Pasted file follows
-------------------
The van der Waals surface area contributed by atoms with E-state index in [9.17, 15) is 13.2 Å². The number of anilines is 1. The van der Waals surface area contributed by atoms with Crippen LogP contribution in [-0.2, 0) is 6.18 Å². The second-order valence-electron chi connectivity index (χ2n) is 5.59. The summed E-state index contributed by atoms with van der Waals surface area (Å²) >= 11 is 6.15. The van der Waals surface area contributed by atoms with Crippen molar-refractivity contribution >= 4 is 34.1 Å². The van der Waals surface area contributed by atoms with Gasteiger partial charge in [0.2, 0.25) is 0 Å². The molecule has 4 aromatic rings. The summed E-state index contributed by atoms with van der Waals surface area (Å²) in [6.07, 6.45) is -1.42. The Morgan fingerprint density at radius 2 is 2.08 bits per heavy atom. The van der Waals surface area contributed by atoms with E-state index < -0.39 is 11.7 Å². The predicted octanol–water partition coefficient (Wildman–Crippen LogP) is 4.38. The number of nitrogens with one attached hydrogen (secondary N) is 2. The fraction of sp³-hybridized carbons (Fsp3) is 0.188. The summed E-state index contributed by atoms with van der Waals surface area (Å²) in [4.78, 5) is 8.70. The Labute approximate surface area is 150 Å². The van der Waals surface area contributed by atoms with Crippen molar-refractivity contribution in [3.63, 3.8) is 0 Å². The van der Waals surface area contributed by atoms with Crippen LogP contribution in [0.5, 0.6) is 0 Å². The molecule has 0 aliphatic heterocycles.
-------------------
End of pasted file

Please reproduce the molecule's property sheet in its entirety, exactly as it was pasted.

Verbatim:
The van der Waals surface area contributed by atoms with E-state index in [9.17, 15) is 13.2 Å². The number of anilines is 1. The van der Waals surface area contributed by atoms with Crippen LogP contribution in [-0.2, 0) is 6.18 Å². The second-order valence-electron chi connectivity index (χ2n) is 5.59. The summed E-state index contributed by atoms with van der Waals surface area (Å²) >= 11 is 6.15. The van der Waals surface area contributed by atoms with Crippen molar-refractivity contribution >= 4 is 34.1 Å². The van der Waals surface area contributed by atoms with Gasteiger partial charge in [0.2, 0.25) is 0 Å². The molecule has 4 aromatic rings. The summed E-state index contributed by atoms with van der Waals surface area (Å²) in [6.07, 6.45) is -1.42. The Morgan fingerprint density at radius 2 is 2.08 bits per heavy atom. The van der Waals surface area contributed by atoms with E-state index < -0.39 is 11.7 Å². The predicted octanol–water partition coefficient (Wildman–Crippen LogP) is 4.38. The number of nitrogens with one attached hydrogen (secondary N) is 2. The fraction of sp³-hybridized carbons (Fsp3) is 0.188. The summed E-state index contributed by atoms with van der Waals surface area (Å²) in [4.78, 5) is 8.70. The Labute approximate surface area is 150 Å². The van der Waals surface area contributed by atoms with Crippen molar-refractivity contribution in [3.63, 3.8) is 0 Å². The van der Waals surface area contributed by atoms with Crippen LogP contribution in [0.5, 0.6) is 0 Å². The molecule has 0 aliphatic heterocycles.